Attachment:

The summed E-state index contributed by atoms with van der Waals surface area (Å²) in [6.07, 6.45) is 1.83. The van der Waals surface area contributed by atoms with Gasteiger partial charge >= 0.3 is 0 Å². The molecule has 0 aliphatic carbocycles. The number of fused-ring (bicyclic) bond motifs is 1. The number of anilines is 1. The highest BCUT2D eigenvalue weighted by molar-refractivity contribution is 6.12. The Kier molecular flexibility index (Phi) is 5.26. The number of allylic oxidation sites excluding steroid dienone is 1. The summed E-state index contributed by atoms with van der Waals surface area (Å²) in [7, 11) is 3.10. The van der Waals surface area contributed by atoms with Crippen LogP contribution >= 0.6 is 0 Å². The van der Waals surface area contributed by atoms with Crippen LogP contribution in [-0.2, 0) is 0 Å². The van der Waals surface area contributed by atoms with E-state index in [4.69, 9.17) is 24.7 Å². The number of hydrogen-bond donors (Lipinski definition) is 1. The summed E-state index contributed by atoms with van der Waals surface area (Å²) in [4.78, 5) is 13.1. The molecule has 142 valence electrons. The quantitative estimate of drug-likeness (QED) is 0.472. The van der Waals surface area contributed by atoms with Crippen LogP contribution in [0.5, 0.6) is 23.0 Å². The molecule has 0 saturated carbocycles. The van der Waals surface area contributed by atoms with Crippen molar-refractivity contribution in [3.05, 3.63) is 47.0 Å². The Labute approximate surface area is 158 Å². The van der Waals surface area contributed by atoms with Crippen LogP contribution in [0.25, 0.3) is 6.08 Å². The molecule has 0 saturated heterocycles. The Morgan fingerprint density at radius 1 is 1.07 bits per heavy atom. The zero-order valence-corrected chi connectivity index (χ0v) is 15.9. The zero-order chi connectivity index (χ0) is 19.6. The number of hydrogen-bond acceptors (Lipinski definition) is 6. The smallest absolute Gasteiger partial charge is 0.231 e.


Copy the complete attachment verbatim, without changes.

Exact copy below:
The summed E-state index contributed by atoms with van der Waals surface area (Å²) in [6.07, 6.45) is 1.83. The van der Waals surface area contributed by atoms with Gasteiger partial charge >= 0.3 is 0 Å². The molecule has 0 aliphatic carbocycles. The number of fused-ring (bicyclic) bond motifs is 1. The number of anilines is 1. The highest BCUT2D eigenvalue weighted by molar-refractivity contribution is 6.12. The Kier molecular flexibility index (Phi) is 5.26. The number of allylic oxidation sites excluding steroid dienone is 1. The summed E-state index contributed by atoms with van der Waals surface area (Å²) in [7, 11) is 3.10. The van der Waals surface area contributed by atoms with Crippen LogP contribution >= 0.6 is 0 Å². The van der Waals surface area contributed by atoms with Crippen LogP contribution in [-0.2, 0) is 0 Å². The van der Waals surface area contributed by atoms with E-state index in [4.69, 9.17) is 24.7 Å². The number of hydrogen-bond donors (Lipinski definition) is 1. The summed E-state index contributed by atoms with van der Waals surface area (Å²) in [4.78, 5) is 13.1. The molecule has 142 valence electrons. The quantitative estimate of drug-likeness (QED) is 0.472. The van der Waals surface area contributed by atoms with Crippen LogP contribution in [0.5, 0.6) is 23.0 Å². The molecule has 0 saturated carbocycles. The van der Waals surface area contributed by atoms with Crippen molar-refractivity contribution in [3.05, 3.63) is 47.0 Å². The Labute approximate surface area is 158 Å². The van der Waals surface area contributed by atoms with Crippen LogP contribution in [0.25, 0.3) is 6.08 Å². The molecule has 0 saturated heterocycles. The Morgan fingerprint density at radius 1 is 1.07 bits per heavy atom. The zero-order valence-corrected chi connectivity index (χ0v) is 15.9. The zero-order chi connectivity index (χ0) is 19.6. The number of hydrogen-bond acceptors (Lipinski definition) is 6. The smallest absolute Gasteiger partial charge is 0.231 e.